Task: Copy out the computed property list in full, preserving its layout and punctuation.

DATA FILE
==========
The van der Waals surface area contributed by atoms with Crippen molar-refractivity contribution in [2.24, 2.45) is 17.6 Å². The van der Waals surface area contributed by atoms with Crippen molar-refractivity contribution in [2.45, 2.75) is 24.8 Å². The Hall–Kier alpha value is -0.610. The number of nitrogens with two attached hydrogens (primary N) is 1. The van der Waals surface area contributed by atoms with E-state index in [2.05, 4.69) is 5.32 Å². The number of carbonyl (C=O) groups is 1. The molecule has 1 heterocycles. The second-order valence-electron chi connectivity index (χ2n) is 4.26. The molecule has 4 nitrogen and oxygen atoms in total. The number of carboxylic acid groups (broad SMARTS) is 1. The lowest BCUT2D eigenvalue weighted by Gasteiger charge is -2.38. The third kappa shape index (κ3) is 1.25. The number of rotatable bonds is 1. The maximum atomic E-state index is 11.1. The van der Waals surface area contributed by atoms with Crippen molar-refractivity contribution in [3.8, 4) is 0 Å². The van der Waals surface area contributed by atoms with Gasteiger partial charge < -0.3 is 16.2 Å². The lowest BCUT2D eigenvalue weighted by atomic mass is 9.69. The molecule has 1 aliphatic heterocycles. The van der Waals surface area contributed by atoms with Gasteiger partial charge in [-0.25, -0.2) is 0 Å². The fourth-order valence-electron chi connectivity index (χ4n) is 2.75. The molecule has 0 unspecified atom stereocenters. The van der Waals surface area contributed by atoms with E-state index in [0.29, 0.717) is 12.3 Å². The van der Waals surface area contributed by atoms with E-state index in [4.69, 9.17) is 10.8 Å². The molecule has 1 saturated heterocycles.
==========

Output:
The van der Waals surface area contributed by atoms with Crippen molar-refractivity contribution in [2.24, 2.45) is 17.6 Å². The van der Waals surface area contributed by atoms with Crippen molar-refractivity contribution in [2.45, 2.75) is 24.8 Å². The Hall–Kier alpha value is -0.610. The number of nitrogens with two attached hydrogens (primary N) is 1. The van der Waals surface area contributed by atoms with E-state index in [2.05, 4.69) is 5.32 Å². The number of carbonyl (C=O) groups is 1. The molecule has 1 heterocycles. The second-order valence-electron chi connectivity index (χ2n) is 4.26. The molecule has 4 nitrogen and oxygen atoms in total. The number of carboxylic acid groups (broad SMARTS) is 1. The lowest BCUT2D eigenvalue weighted by Gasteiger charge is -2.38. The third kappa shape index (κ3) is 1.25. The number of rotatable bonds is 1. The maximum atomic E-state index is 11.1. The van der Waals surface area contributed by atoms with Crippen molar-refractivity contribution in [3.8, 4) is 0 Å². The van der Waals surface area contributed by atoms with Gasteiger partial charge < -0.3 is 16.2 Å². The lowest BCUT2D eigenvalue weighted by atomic mass is 9.69. The molecule has 1 aliphatic heterocycles. The van der Waals surface area contributed by atoms with Gasteiger partial charge in [-0.25, -0.2) is 0 Å². The fourth-order valence-electron chi connectivity index (χ4n) is 2.75. The molecule has 0 unspecified atom stereocenters. The van der Waals surface area contributed by atoms with E-state index in [0.29, 0.717) is 12.3 Å². The van der Waals surface area contributed by atoms with E-state index in [4.69, 9.17) is 10.8 Å². The molecule has 1 saturated heterocycles.